Root Awakening

Sweet potato likely infested with spider mites.
Sweet potato likely infested with spider mites.PHOTO: GOH XUN

Sweet potato likely infested with spider mites

The leaves of my sweet potato plant have white patches. What is the cause? Are the leaves still edible?

Goh Xun

Your sweet potato (botanical name: Ipomoea batatas) may be infested with spider mites. The yellow dots and patches may be a result of the sucking damage caused by these pests. Turn a leaf over to check if there are spider mites, which appear as very tiny red dots.

The damaged leaves are safe to eat.

The most environment-friendly way to deal with this is to prune and discard the infested portions.

As the plant produces new growth, mist it regularly to keep the environment humid and to wash away spider mites and their eggs. This can help to keep the population in check.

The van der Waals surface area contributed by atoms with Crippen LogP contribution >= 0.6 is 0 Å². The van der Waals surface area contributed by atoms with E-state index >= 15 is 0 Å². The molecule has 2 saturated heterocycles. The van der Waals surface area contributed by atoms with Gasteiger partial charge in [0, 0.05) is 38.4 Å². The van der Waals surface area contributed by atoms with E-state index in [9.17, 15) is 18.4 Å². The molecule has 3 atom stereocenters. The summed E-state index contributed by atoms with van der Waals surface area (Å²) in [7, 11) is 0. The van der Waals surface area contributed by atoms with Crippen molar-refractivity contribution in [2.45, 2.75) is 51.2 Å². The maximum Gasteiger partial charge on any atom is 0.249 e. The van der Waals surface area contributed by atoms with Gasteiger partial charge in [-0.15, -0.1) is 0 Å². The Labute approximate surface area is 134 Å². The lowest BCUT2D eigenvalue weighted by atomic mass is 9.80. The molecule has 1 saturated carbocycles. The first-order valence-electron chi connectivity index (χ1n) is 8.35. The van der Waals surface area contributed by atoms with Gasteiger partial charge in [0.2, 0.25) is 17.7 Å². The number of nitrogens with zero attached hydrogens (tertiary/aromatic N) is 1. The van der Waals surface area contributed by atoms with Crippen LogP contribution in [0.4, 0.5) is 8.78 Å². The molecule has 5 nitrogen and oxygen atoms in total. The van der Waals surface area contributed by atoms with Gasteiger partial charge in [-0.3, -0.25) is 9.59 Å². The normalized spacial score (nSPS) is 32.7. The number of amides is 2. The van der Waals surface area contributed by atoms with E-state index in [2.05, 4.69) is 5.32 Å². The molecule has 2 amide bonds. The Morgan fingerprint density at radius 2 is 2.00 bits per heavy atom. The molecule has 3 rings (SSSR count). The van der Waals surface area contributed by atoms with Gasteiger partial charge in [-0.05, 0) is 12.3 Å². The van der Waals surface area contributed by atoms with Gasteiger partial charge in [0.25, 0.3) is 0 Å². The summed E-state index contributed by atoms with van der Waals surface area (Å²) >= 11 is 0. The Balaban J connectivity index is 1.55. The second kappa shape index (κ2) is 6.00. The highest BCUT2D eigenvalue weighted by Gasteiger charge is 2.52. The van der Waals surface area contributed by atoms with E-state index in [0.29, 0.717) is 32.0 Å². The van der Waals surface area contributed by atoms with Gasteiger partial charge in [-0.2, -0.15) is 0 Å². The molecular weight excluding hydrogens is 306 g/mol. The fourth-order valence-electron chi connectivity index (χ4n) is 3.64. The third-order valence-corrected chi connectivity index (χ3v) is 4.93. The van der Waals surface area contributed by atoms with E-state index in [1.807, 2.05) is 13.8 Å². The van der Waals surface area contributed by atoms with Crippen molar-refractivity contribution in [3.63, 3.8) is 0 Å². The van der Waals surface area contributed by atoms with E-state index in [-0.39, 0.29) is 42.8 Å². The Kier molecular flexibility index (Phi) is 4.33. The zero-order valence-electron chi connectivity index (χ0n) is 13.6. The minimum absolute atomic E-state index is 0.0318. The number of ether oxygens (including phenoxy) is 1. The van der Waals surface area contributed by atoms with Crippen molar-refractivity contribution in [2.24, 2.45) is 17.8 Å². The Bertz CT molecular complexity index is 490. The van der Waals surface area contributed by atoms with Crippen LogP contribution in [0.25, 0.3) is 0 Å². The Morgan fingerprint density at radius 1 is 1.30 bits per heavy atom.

You may want to spray summer oil or neem oil if the infestation worsens. These oils need to be applied thoroughly on all parts of the plant to suffocate existing pests.

If you do not see spider mites, the yellowing may be due to a nutrient deficiency. Ensure the soil is well-draining and the pH level is between 5.6 and 6.5 so that nutrients are available for the plant. Keep fertilising your plant as it grows.

Also, make sure it is grown in a sunny spot so that it is in good health and can deter pests from attacking it.

Common Bauhinia grows into a large woody climber


Common Bauhinia. PHOTO: ANDREW 
WONG

I found this interesting-looking plant in the nature reserve. What is it?

Andrew Wong

The plant is botanically known as Bauhinia semibifida and is commonly known as the Common Bauhinia.

It is a native plant of Singapore and can be seen growing in the nature areas. It grows as a large woody climber. The silver marking on the leaves tend to occur in younger plants and disappears as the plant grows larger and matures.

Indian Spurge Tree, Bird's Nest Sansevieria may need repotting


Left: Indian Spurge Tree and Bird's Nest Fern. Right: Bird's Nest Sansevieria. PHOTOS: SANDRA KUAH